As New Jersey criminal lawyers we have successfully represented clients all over the state. However, since we are located in Hackensack, we spent a great deal of time in Bergen, Essex, Hudson, and Passaic Counties. We’ve been able to get felony & misdemeanor cases dismissed and as a result, have saved our clients the nightmare of going to prison & getting a criminal record. If you have a criminal case in Hackensack, Jersey City, Newark, or Paterson, please contact us to see how we can help you. First NJ court appearances can be very stressful. Make sure to have a criminal lawyer defend you throughout the entire process.
As Hackensack criminal lawyers, our office is near the Bergen County Courthouse. We have successfully represented clients facing criminal charges in Bergen County. Some of our success stories include the following:
Client was charged with a DWI in Elmwood Park, New Jersey. His blood alcohol content (BAC) was a .08. This BAC put our client at the legal limit for a DWI. We thoroughly reviewed the evidence in his case and learned that the alcotest machine used to test our client had not been calibrated properly. As a result, we got his DWI charges dismissed.
Our client was recently divorced. His ex-wife called him & begged him to pick the kids from school. After he picked up the kids, he dropped them off at his ex-wife’s home. She filed a complaint about violating a restraining order. At trial, the judge dismissed the charges for obvious reasons.
Our client was a Bergen Community College student. The police officer stopped him because our client was allegedly driving too slow. While requesting our client’s driver’s license, the police officer said that he smelled the odor of burnt marijuana emanating from the vehicle. After he arrested our client for marijuana possession, we filed a motion to suppress based on the traffic stop. The judge granted our motion & the charges were dismissed.
Our client was charged with committing simple assault against his wife. Through our investigation, we learned that our client did not commit simple assault. The facts were the other way around. Our client was the victim of the assault. We went to trial & our client was found to be not guilty.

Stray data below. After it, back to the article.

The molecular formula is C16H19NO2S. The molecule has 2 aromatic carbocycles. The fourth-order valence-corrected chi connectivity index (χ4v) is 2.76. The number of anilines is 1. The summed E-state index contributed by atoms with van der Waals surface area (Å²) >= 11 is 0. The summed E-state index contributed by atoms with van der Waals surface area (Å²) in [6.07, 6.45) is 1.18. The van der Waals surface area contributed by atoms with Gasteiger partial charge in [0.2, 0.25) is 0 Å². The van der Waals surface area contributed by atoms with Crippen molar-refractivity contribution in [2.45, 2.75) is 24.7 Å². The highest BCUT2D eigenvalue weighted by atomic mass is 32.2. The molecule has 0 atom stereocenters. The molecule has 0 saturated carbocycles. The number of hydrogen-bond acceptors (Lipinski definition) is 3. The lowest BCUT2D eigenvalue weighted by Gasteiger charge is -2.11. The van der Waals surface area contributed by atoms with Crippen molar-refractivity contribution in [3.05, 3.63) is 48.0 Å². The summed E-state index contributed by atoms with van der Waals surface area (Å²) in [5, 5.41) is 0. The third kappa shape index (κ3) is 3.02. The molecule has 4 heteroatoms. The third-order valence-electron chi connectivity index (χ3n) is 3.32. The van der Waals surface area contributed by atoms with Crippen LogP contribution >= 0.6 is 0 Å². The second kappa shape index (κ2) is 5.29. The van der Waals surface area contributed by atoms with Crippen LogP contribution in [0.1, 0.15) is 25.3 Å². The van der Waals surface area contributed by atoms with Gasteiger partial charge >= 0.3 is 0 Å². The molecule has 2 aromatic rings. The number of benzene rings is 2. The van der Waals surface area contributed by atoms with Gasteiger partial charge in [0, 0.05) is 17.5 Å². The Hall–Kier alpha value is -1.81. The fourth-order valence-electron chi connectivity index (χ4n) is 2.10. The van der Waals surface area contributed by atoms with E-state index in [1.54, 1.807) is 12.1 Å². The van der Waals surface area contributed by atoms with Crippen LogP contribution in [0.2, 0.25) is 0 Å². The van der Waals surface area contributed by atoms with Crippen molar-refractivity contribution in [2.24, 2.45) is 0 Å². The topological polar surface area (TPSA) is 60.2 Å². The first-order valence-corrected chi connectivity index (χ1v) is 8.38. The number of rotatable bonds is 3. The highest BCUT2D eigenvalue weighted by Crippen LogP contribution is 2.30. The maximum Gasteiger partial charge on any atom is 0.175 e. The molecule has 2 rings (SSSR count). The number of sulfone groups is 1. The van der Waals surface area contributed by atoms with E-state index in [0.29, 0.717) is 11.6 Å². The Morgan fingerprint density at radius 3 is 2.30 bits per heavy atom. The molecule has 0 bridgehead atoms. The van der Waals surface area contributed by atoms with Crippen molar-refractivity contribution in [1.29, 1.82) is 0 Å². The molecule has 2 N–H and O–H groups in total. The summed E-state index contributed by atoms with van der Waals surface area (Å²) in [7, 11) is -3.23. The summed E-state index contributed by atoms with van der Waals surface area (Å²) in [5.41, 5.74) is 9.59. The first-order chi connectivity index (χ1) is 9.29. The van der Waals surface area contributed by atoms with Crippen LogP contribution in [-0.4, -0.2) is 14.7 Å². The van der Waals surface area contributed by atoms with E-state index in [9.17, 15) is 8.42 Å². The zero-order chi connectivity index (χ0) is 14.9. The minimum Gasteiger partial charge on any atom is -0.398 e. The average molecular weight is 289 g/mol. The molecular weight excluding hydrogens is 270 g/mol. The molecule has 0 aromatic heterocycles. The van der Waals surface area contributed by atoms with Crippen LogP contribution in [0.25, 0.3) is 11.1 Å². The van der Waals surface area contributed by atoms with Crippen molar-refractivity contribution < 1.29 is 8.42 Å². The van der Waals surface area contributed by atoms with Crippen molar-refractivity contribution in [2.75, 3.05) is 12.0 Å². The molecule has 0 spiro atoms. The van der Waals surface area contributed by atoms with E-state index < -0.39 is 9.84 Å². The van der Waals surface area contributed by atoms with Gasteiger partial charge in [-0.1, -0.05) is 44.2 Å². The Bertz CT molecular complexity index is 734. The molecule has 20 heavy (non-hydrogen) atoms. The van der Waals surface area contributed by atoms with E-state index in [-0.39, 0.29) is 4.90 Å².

Our client attended a party in Newark. The police raided the home and arrested many people. We worked aggressively with the prosecutor & all charges were dismissed.
During a traffic stop, the police searched our client’s car & found a gun. Our client was a lawful gun owner from another state. We successfully filed an NJ Graves Act Waiver and our client avoided incarceration.
Our client was facing 3rd-degree aggravated assault charges for defending himself during a bar brawl. We obtained video surveillance from the bar which showed that our client was acting in self-defense. The prosecutor agreed to drop the charges & we never went to trial.
Our client was accused of having non-consensual sex with a woman. He was facing 60 years in prison. Over an 18 month period, we were able to show through text & email evidence that our client did not commit any type of sex crime. His charges were dismissed.
Our client was concerned that his Jersey City DWI charge would affect his employment. We took his case to trial & won.
Our client was accused of threatening one of his supervisors. He was facing felony charges & a criminal conviction would mean that he would lose his job. We successfully got him admitted to PTI.
Our client lost his temper and broke another man’s jaw. He was facing 2nd-degree charges (5-10 years in prison). We were able to demonstrate that our client had been provoked over many months & this fact supported our claim of “mitigating circumstances”. We were able to get his charges downgraded to 4th-degree charges & got him admitted to PTI.
Our client suffered from alcohol & drug addiction. While his judgment was impaired due to a drug-induced frenzy, he committed a robbery. He was facing 5 years in prison. It wasn’t easy, but we got him admitted into the NJ Drug Court program so that he could avoid prison. Today, he is a drug-free, healthy, and productive member of society.
Our client was accused of aggravated sexual assault. We sent one of our investigators to interview the alleged victim & her account of the incident varied greatly from her initial complaint. As a result, we were able to downgrade his charges to criminal sexual contact. He was admitted to PTI. We kept him out of jail & kept his record clean.